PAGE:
Famed across the land for their beauty, but fearing their love would be forbidden, the river spirits Rangit and Rongnyu decided to leave the shadows of the Teesta Khangtse glacier and elope to the plains. Led by Parilbu the snake, Rongnyu soon made it to their rendezvous. Tufto the mountain bird, though, proved an unreliable guide, distracted by colourful flowers and buzzing insects. Enraged by the long, winding route, Rangit threatened to head home—but the lovers reconciled, Lepcha legend records, never to be parted.
Entwined for millennia with the joys and sorrows of the peoples who live on its banks, the Teesta river has also bitterly divided the two nations it runs through.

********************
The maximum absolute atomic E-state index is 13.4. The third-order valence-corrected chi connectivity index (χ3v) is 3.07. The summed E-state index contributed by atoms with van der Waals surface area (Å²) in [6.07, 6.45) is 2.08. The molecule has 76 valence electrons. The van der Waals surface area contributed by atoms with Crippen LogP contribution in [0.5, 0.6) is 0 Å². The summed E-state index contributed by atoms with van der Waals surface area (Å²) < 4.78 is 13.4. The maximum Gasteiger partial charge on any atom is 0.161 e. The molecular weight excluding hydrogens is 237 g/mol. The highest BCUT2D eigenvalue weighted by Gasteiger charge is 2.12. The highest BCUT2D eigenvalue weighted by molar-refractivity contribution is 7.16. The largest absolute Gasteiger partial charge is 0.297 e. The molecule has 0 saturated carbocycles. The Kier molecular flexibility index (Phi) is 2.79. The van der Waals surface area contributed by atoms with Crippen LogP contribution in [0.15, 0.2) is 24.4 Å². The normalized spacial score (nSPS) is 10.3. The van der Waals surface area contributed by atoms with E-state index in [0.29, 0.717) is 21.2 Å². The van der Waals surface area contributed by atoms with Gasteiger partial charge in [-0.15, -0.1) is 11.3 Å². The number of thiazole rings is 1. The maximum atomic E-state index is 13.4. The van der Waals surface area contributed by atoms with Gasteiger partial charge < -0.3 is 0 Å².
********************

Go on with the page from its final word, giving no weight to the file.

This week, as Bangladesh Prime Minister Sheikh Hasina Wazed visited India, she has let it be known that securing an agreement on sharing the Teesta waters is a centrepiece of her diplomacy. In public remarks, Hasina called on India to “show more generosity” in ongoing negotiations. Bangladesh and India did succeed in reaching a deal on the less-contentious Kushiyara, running from Assam to Sylhet, but the Teesta remained out of reach.
Ever since he was elected in 2014, Prime Minister Narendra Modi has been promising Hasina he is committed to a deal. The prime minister’s resolve, though, has run into an intractable reality: In this, India’s national interest isn’t good for millions of Indians.
Partitioning the rivers
Like so much else to do with India and Bangladesh, the struggle over the Teesta is entwined with Partition. Ever since the late nineteenth century, British colonial officials first considered diverting the Teesta and Ganga to Hooghly in order to flush out silt from strategically vital Kolkata port. Following independence, the government pushed forward with the Farakka barrage, a more complex project involving power-generation and irrigation infrastructure meant to catalyse development in West Bengal.